interrogations described COBALT as a "dungeon." Another senior CIA officer stated that
COBALT was itself an enhanced interrogation technique."
At times, the detainees at COBALT were walked around naked or were shackled with their
hands above their heads for extended periods of time. Other times, the detainees at COBALT
were subjected to what was described as a "rough takedown," in which approximately five CIA
officers would scream at a detainee, drag him outside of his cell, cut his clothes off, and secure
him with Mylar tape. The detainee would then be hooded and dragged up and down a long
corridor while being slapped and punched.
Even after the conditions of confinement improved with the construction of new detention
facilities, detainees were held in total isolation except when being interrogated or debriefed by
Throughout the program, multiple CIA detainees who were subjected to the CIA's enhanced
interrogation techniques and extended isolation exhibited psychological and behavioral issues,
including hallucinations, paranoia, insomnia, and attempts at self-harm and self-mutilation.
Multiple psychologists identified the lack of human contact experienced by detainees as a cause
of psychiatric problems.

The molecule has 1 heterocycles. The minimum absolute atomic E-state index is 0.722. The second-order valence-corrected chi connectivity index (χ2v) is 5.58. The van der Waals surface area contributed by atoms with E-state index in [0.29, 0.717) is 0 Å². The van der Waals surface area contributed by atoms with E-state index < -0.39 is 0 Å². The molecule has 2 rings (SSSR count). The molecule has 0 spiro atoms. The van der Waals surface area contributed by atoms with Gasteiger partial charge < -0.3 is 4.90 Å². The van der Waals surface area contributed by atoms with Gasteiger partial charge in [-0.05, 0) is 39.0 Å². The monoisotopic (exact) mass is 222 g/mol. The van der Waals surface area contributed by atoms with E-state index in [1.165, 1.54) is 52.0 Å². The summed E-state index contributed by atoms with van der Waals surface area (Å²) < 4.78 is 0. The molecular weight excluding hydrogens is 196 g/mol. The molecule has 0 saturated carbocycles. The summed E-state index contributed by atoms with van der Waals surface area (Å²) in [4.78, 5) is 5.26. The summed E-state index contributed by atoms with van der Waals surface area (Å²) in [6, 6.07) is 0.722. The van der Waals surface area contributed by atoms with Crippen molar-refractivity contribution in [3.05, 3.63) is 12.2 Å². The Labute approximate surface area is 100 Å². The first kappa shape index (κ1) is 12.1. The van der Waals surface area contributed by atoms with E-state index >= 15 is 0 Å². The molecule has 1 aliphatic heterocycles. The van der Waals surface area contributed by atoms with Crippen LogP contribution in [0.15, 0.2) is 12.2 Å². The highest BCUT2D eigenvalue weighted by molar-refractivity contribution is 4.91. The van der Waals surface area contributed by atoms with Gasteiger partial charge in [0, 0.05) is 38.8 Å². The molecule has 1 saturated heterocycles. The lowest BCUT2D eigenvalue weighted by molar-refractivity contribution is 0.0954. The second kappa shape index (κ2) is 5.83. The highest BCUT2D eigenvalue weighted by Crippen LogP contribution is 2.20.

The CIA's COBALT detention facility in Country -- began operations in September 2002 and
ultimately housed more than half of the 119 CIA detainees identified in this Study. The CIA
kept few formal records of the detainees in its custody at COBALT. Untrained CIA officers at
the facility conducted frequent, unauthorized, and unsupervised interrogations of detainees using
harsh physical interrogation techniques that were not—and never became—part of the CIA's
formal "enhanced" interrogation program. The CIA placed a junior officer with no relevant
experience in charge of COBALT. On November --, 2002, a detainee who had been held
partially nude and chained to a concrete floor died from suspected hypothermia at the facility.
The CIA contracted with two psychologists to develop, operate, and assess its interrogation